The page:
When reference is made herein to antigen" coating, such term should be construed as denoting a material which may be an antibody or an antigen unless particular reference is made to specific antigens or antibodies.
Representative antigens which may be successfully used to coat the stabilized erythrocyte preparations include protein antigens such as bovine serum albumin or BSA, insolubilized BSA, human serum albumin, rabbit 'y-globulin, human 'y-globulin, streptococcal M protein, ragweed antigen E, polysaccharide antigens such as E. coli endotoxin (ET), acetylated ET, succinylated ET, de-esterified ET, de-esterified and bromacetylated ET, synthetic polyglucose, miscellaneous antigens such as RNA-bacteriophage (Ribonucleic acid), QB, Entamoeba histolytica antigen and still others. It is a particular advantage of this invention that the stabilized erythrocyte preparation is suitable for coating with such a variety of substances with diverse chemical compositions.
In one embodiment of the potentiating step of this invention, the hemagglutination titer of either the stabilized or the coated erythrocyte preparation may be increased by reducing its temperature to about lC and then maintaining it at a temperature several degrees below freezing, preferably at a uniformly maintained temperature and at about 20C, for a period of about 16 weeks. Alternatively, an equally effective potentiation results within about 6 weeks by periodically raising the temperature of the stabilized or coated erythrocytes to 24C for several hours and without agitation preferably at intervals of about six or seven days. Cycles having a length of several hours to a few days were ineffective.
In another embodiment of the potentiating step, the erythrocytes were treated with a dilute solution of oxidizing agent, sodium periodate being a suitable reagent.
In still another embodiment of this invention the stabilized erythrocyte preparation may be potentiated by coating the cells thereof with fibrinogen prior to coating with the antigen. Bovine fibrinogen is a suitable potentiating agent.
The potentiated stabilized or coated erythrocyte preparation may be stored in a lyophilized state or at a temperature of about -190C until needed for hemagglutination tests. The manner of performing these tests is well understood by those skilled in the art.
In general, an animal serum sample with the suspected antibody is combined with the coated erythrocyte in a liquid vehicle to determine if any agglutination occurs. Likewise, the stabilized erythrocyte preparations may be coated with a specific antibody so that in subsequent hemagglutination testing, the erythrocytes will agglutinate in the presence of a free specific antigen. Other varieties and modifications in the hemagglutination testing process will occur to practitioners and all such tests may be practiced to ad vantage with the improved stable and coated erythrocyte preparations.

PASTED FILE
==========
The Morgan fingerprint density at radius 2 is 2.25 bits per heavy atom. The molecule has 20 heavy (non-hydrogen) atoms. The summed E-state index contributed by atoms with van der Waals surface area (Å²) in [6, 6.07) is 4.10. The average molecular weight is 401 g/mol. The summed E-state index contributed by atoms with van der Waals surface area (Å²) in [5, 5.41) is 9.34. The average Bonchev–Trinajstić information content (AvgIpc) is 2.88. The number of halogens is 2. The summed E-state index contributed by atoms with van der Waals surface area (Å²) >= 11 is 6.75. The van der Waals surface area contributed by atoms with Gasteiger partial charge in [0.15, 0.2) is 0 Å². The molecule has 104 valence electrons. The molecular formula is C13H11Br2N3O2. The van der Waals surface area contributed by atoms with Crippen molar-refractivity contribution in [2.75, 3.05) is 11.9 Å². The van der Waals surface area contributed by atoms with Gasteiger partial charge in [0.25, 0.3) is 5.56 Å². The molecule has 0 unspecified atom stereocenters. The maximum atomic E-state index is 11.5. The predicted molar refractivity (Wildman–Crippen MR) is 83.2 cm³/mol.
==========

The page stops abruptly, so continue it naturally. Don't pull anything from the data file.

The passive hemagglutination test may be used to detect the presence of y-globulin on the cells as in Coombs test, detection of bacterial infection as in the presence of endotoxin antigen, detection of viral infection, the typing for histocompatibility, the detection of autoimmune diseases and other phenomena of this type. The coated and stable erythrocyte preparations may also be used as a testing reagent in chemical analyses to detect presence of antigen in a quantitative or semi-quantitative fashion.
The following examples are presented to teach various embodiments for practicing the invention, but while such embodiments include those best contemplated at present for practicing the invention, it should be understood that they do not represent exclusive embodiments. Neither do they necessarily include what may prove to be preferred forms in future practice.
EXAMPLE 1 Stable Aldehyde Treated Erythrocyte Preparation A 20 ml. sample of whole blood is removed from a 2-3 kg. rabbit by cardiac puncture, and said sample is collected in a syringe containing an equal volume of sterile Alsevers solution. This solution is generally isotonic and contains a sodium citrate anticoagulant, sodium chloride, dextrose and distilled water. The withdrawn sample is allowed to stand overnight at about 4C, and it is then centrifuged at 1500 rpm. for minutes to obtain about 10 ml. of packed rabbit erythrocytes. The packed erythrocytes are then combined with 10 volumes of a 0.11M phosphate buffer solution, pH 7.2. This buffered solution is prepared from monopotassium phosphate and disodium phosphate with vortex mixing. The mixture of erythrocyte and buffer solution is centrifuged and then subjected to five separate washings with 10 volumes of the foregoing buffered solution to remove serum protein and any other serum materials. The washed erythrocytes are then resuspended in the foregoing buffered solution to attain an 8% v/v rabbit erythrocyte suspen- SIOI'I.
To a 500 ml. Erlenmeyer flask is added 125 ml. of the phosphate buffered solution containing 3 percent pyruvic aldehyde v/v and 125 ml. of the foregoing 8 percent erythrocyte suspension, and the mixture is stirred about 18 hours at room temperature. The mixture is then filtered through a gauze pad to remove any large debris and the erythrocytes are then washed on five separate occassions with 10 times their volume of the phosphate buffered solution. The pyruvic aldehyde treated erythrocyte preparation is then resuspended in the foregoing buffered solution in a 10 percent concentration v/v.